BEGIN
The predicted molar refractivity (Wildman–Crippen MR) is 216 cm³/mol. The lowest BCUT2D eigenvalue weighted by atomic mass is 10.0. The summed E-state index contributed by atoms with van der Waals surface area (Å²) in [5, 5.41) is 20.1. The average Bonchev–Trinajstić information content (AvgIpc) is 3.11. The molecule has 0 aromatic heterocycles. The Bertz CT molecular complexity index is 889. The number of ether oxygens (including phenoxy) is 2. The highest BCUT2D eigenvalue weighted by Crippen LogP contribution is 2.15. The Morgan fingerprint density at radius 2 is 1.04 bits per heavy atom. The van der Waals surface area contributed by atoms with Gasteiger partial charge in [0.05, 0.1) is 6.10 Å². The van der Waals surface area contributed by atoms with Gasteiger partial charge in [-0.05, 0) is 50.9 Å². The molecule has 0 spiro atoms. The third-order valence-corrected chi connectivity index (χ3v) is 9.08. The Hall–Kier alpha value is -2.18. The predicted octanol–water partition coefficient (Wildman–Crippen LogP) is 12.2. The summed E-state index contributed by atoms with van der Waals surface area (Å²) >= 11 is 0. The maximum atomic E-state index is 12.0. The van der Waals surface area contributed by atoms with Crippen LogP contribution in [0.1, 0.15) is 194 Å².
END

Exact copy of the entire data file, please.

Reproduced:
The predicted molar refractivity (Wildman–Crippen MR) is 216 cm³/mol. The lowest BCUT2D eigenvalue weighted by atomic mass is 10.0. The summed E-state index contributed by atoms with van der Waals surface area (Å²) in [5, 5.41) is 20.1. The average Bonchev–Trinajstić information content (AvgIpc) is 3.11. The molecule has 0 aromatic heterocycles. The Bertz CT molecular complexity index is 889. The number of ether oxygens (including phenoxy) is 2. The highest BCUT2D eigenvalue weighted by Crippen LogP contribution is 2.15. The Morgan fingerprint density at radius 2 is 1.04 bits per heavy atom. The van der Waals surface area contributed by atoms with Gasteiger partial charge in [0.05, 0.1) is 6.10 Å². The van der Waals surface area contributed by atoms with Gasteiger partial charge in [-0.05, 0) is 50.9 Å². The molecule has 0 spiro atoms. The third-order valence-corrected chi connectivity index (χ3v) is 9.08. The Hall–Kier alpha value is -2.18. The predicted octanol–water partition coefficient (Wildman–Crippen LogP) is 12.2. The summed E-state index contributed by atoms with van der Waals surface area (Å²) >= 11 is 0. The maximum atomic E-state index is 12.0. The van der Waals surface area contributed by atoms with Crippen LogP contribution in [0.1, 0.15) is 194 Å².